Transient Tachypnea of Newborn
The doctor will look at your pregnancy and labor history. A physical exam of the baby will be done.
An oxygen sensor may be placed on the baby's foot to find out how much oxygen is making it into the blood from the lungs. A chest x-ray may be done to look for signs of fluid.
TTN may not be diagnosed until the symptoms go away. This may not be until three days after birth.
This content is reviewed regularly and is updated when new and relevant evidence is made available. This information is neither intended nor implied to be a substitute for professional medical advice. Always seek the advice of your physician or other qualified health provider prior to starting any new treatment or with questions regarding a medical condition.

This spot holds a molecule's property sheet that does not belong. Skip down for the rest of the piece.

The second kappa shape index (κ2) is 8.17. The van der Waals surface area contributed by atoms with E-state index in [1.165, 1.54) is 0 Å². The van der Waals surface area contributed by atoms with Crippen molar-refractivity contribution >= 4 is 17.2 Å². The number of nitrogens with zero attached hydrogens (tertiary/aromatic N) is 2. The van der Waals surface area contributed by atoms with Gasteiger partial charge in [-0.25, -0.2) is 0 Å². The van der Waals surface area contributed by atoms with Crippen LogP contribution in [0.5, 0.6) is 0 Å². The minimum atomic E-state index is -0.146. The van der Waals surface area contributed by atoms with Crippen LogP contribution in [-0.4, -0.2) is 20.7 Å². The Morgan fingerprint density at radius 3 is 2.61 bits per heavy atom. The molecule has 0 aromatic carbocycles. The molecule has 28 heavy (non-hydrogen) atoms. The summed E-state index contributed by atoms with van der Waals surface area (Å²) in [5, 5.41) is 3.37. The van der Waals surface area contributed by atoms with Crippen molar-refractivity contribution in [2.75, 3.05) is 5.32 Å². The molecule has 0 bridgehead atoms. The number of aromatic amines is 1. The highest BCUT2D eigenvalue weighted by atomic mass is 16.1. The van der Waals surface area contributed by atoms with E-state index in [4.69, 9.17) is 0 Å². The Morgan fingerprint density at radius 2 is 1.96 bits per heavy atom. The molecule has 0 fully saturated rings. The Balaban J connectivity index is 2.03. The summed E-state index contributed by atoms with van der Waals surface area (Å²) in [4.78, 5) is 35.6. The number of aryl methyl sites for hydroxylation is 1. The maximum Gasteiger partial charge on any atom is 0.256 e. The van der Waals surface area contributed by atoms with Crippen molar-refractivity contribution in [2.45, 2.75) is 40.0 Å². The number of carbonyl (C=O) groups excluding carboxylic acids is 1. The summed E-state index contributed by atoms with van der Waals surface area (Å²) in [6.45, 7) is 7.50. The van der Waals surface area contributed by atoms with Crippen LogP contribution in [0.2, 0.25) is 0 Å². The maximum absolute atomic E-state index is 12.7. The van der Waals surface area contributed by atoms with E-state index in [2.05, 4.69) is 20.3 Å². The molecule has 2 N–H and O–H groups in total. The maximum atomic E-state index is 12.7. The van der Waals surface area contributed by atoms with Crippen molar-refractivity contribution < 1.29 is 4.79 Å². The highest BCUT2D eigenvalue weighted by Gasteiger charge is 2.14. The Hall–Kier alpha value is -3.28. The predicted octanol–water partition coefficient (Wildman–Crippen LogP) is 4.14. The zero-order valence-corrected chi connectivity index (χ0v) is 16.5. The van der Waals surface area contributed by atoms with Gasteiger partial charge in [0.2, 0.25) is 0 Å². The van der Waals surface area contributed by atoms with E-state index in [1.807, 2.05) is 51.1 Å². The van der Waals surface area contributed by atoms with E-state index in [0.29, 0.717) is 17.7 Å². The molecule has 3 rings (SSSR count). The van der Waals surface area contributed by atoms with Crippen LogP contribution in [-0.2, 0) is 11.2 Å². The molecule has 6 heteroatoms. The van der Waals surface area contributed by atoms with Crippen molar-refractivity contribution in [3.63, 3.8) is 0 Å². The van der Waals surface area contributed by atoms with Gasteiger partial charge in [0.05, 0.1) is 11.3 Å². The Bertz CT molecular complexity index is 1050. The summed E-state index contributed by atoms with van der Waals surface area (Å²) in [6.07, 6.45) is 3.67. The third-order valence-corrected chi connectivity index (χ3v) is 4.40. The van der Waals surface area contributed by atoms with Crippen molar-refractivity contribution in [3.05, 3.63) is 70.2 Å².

Edits to original content made by Denver Health.
Copyright © EBSCO Information Services
All rights reserved.
a (TTN; Wet Lungs; Type II Respiratory Distress Syndrome; Retained Fetal Lung Fluid; Transient RDS)
Healthy Children—American Academy of Pediatrics http://www.healthychildren.org
March of Dimes http://www.marchofdimes.org
Caring for Kids—Canadian Pediatrics Society http://www.cps.ca
Health Canada https://www.canada.ca
Transient tachypnea of newborn. Kids Health—Nemours Foundation website. Available at: http://kidshealth.org/parent/medical/lungs/ttn.html. Updated August 2019. Accessed January 7, 2020.
Transient tachypnea of the newborn. Lucille Packard Children’s Hospital website. Available at: http://www.stanfordchildrens.org/en/topic/default?id=transient-tachypnea-of-the-newborn-90-P02420. Accessed January 7, 2020.
Transient tachypnea of the newborn (TTN). EBSCO DynaMed website. Available at: https://www.dynamed.com/condition/transient-tachypnea-of-the-newborn-ttn . Updated April 9, 2017. Accessed January 7, 2020.
Yurdakok M, Ozek E. Transient tachypnea of the newborn: the treatment strategies. Curr Pharm Des. 2012;18(21):3046-3049.